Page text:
skip to Main Content

Guest Commentary: RTD Tightens Rules, Expands Policing to Keep Out Poor and Homeless

The list of ways in which the Regional Transportation District discriminates against people experiencing poverty keeps growing.

Members of its board of directors used the coronavirus pandemic as an excuse to quickly push through new rules that effectively give RTD’s fast-growing security forces a blank check to boot out people experiencing homelessness. Recently, they approved the new restrictions despite a federal regulation requiring RTD to serve people of all income levels equally.

RTD also burdens the poor with some of the highest fares in the country. Its new discount program aims to lower prices for the 78,000 it hopes to enroll by the end of the year. But only a small fraction will sign up successfully because the process is complicated. And a growing heap of RTD policies is designed to sweep away the homeless.

Transit facilities are not homeless shelters. But like libraries and parks, they often provide a place for people who have nowhere else to go. And as RTD scatters the homeless, many are likely to crowd into the few areas where they are still allowed during the lockdown, possibly exacerbating this public health crisis.

The poor feel especially unwelcome at Union Station’s Great Hall. Since it reopened in 2014 — after public funds purchased and remodeled it — the space has been touted as “Denver’s living room.”

But Jerry Burton, who has experienced homelessness and is now an activist with the group Homeless Out Loud, says he has never felt welcome. “People who have money can use that space as a living room,” he says. “But if you dress poorly, if you look a certain way, if you act a certain way, you are not allowed.”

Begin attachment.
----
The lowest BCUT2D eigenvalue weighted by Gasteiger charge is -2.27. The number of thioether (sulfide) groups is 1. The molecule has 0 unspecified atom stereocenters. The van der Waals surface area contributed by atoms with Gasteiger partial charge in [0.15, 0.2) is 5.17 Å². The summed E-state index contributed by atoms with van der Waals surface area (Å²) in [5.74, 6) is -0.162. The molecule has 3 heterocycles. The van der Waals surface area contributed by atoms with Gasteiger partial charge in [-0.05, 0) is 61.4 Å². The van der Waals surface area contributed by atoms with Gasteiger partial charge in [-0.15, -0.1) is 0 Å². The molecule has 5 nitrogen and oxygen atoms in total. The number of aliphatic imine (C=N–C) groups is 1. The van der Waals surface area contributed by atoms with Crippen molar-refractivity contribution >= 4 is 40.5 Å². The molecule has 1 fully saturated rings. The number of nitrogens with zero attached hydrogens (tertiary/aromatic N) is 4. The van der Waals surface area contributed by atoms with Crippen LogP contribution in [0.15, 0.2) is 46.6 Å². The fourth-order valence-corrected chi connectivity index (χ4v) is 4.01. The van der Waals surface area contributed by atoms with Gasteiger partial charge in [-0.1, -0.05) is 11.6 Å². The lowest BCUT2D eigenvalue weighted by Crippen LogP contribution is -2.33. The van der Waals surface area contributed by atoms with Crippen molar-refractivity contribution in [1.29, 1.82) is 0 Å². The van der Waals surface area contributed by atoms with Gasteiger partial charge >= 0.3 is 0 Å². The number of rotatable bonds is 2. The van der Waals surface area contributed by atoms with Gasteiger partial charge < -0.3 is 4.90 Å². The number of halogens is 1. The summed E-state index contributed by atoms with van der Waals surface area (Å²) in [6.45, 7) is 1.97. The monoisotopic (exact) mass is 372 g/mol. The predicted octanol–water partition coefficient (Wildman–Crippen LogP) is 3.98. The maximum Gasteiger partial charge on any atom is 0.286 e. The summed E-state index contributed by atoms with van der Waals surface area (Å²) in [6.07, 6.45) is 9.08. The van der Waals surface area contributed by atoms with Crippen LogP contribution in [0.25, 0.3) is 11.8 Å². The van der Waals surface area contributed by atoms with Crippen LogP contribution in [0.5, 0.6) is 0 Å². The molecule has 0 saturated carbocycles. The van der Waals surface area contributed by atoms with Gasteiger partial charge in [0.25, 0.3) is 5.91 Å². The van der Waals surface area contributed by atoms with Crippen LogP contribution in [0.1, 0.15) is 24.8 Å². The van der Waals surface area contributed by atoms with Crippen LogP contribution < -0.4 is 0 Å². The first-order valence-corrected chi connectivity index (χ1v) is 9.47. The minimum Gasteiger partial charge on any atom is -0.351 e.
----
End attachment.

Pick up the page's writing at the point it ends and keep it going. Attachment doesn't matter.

RTD leased the building to Union Station Associates, a group of private companies that in February put up signs indicating it could throw out anyone who does not purchase something from one of its upscale vendors. In its lease, RTD did not have to grant such power.

“You should not have a structure that creates private spaces in a public building,” says Denise Maes, Public Policy Director at the ACLU of Colorado.

In response to the COVID-19 pandemic, RTD also adopted an extreme and unreasonable emergency rule. It limits the time people can spend inside Civic Center Station and the Union Station bus concourse to 10 minutes. The regulation disproportionately targets the homeless, but it affects everyone.

“With our reduced services, many people may be waiting more than 10 minutes,” says Shontel Lewis, an elected board member who represents parts of Denver, Aurora and Adams County.

Beyond the emergency rules, a majority of RTD’s directors rushed through an April 21 update to its broader code of conduct. The regulations list violations in such expansive terms they could include nearly anything people do while waiting for or riding transit, including dozing off. To justify the hasty move, the agency pointed to rising calls to police.

RTD’s transit police reported 1,696 incidents at the Union Station bus concourse last year, roughly five per day. The number is up 30 percent over the year before, but a dramatic boost in policing may be responsible for the growing activity. “Any area that is over-policed is going to find more issues,” says Maes.

RTD spent more than $35 million on safety and security last year, a 37 percent increase since 2017. The funding supports the new N-Line commuter train, say officials. But for one rail line, the rise is substantial—especially for one that has not yet opened.

RTD may have gone too far in ramping up its security forces. The Denver Police Department, for example, employs approximately 1,600 officers. RTD now has around 800. Of those, 13 are transit police. RTD also draws on 260 off-duty officers from local police departments. But most of the agency’s security forces, more than 600 armed security guards, are provided through a $22 million annual contract with the private firm Allied Universal.

“If you’re over-policing an area, you’re bound to have unfortunate interactions that maybe don’t need to happen at all,” says Maes.

One of those interactions happened on April 20, 2018. A new lawsuit alleges that four security officers were involved in an incident where Denver artist Raverro Stinnett was beaten unconscious. He was just waiting for a train but ended up the victim of a bashing that left him with permanent brain damage. The guards failed to report the attack. One considered it business as usual.

Click here to read the article in its entirety at